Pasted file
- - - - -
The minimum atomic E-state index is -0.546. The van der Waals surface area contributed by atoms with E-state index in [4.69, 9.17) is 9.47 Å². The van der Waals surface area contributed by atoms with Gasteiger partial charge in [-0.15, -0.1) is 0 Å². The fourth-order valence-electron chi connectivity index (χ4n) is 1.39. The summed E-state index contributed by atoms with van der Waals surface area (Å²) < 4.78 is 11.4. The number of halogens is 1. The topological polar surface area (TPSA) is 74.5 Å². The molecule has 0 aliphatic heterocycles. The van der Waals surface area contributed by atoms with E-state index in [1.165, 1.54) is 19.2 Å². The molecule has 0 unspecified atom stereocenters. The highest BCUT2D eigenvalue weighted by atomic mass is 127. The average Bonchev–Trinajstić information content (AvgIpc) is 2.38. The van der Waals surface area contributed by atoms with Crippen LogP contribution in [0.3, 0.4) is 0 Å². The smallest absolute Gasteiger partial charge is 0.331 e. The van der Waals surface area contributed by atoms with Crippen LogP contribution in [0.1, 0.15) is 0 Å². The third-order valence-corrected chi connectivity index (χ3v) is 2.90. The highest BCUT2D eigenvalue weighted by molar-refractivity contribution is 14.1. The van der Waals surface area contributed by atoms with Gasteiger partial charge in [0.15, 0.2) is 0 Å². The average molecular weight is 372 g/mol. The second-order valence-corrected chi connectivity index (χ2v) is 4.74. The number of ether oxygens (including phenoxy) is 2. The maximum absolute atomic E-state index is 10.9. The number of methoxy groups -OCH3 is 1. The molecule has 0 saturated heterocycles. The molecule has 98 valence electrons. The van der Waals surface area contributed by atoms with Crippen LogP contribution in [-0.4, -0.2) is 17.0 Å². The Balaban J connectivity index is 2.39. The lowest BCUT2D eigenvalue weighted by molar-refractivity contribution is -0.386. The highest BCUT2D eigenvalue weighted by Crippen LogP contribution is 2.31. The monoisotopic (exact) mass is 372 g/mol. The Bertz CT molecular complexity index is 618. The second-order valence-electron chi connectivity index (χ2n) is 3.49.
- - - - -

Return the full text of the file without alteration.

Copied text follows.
The minimum atomic E-state index is -0.546. The van der Waals surface area contributed by atoms with E-state index in [4.69, 9.17) is 9.47 Å². The van der Waals surface area contributed by atoms with Gasteiger partial charge in [-0.15, -0.1) is 0 Å². The fourth-order valence-electron chi connectivity index (χ4n) is 1.39. The summed E-state index contributed by atoms with van der Waals surface area (Å²) < 4.78 is 11.4. The number of halogens is 1. The topological polar surface area (TPSA) is 74.5 Å². The molecule has 0 aliphatic heterocycles. The van der Waals surface area contributed by atoms with E-state index in [1.165, 1.54) is 19.2 Å². The molecule has 0 unspecified atom stereocenters. The highest BCUT2D eigenvalue weighted by atomic mass is 127. The average Bonchev–Trinajstić information content (AvgIpc) is 2.38. The van der Waals surface area contributed by atoms with Crippen LogP contribution in [0.3, 0.4) is 0 Å². The smallest absolute Gasteiger partial charge is 0.331 e. The van der Waals surface area contributed by atoms with Crippen LogP contribution in [0.1, 0.15) is 0 Å². The third-order valence-corrected chi connectivity index (χ3v) is 2.90. The highest BCUT2D eigenvalue weighted by molar-refractivity contribution is 14.1. The van der Waals surface area contributed by atoms with Gasteiger partial charge in [0.15, 0.2) is 0 Å². The average molecular weight is 372 g/mol. The second-order valence-corrected chi connectivity index (χ2v) is 4.74. The number of ether oxygens (including phenoxy) is 2. The maximum absolute atomic E-state index is 10.9. The number of methoxy groups -OCH3 is 1. The molecule has 0 saturated heterocycles. The molecule has 98 valence electrons. The van der Waals surface area contributed by atoms with Crippen LogP contribution in [-0.4, -0.2) is 17.0 Å². The Balaban J connectivity index is 2.39. The lowest BCUT2D eigenvalue weighted by molar-refractivity contribution is -0.386. The highest BCUT2D eigenvalue weighted by Crippen LogP contribution is 2.31. The monoisotopic (exact) mass is 372 g/mol. The Bertz CT molecular complexity index is 618. The second-order valence-electron chi connectivity index (χ2n) is 3.49.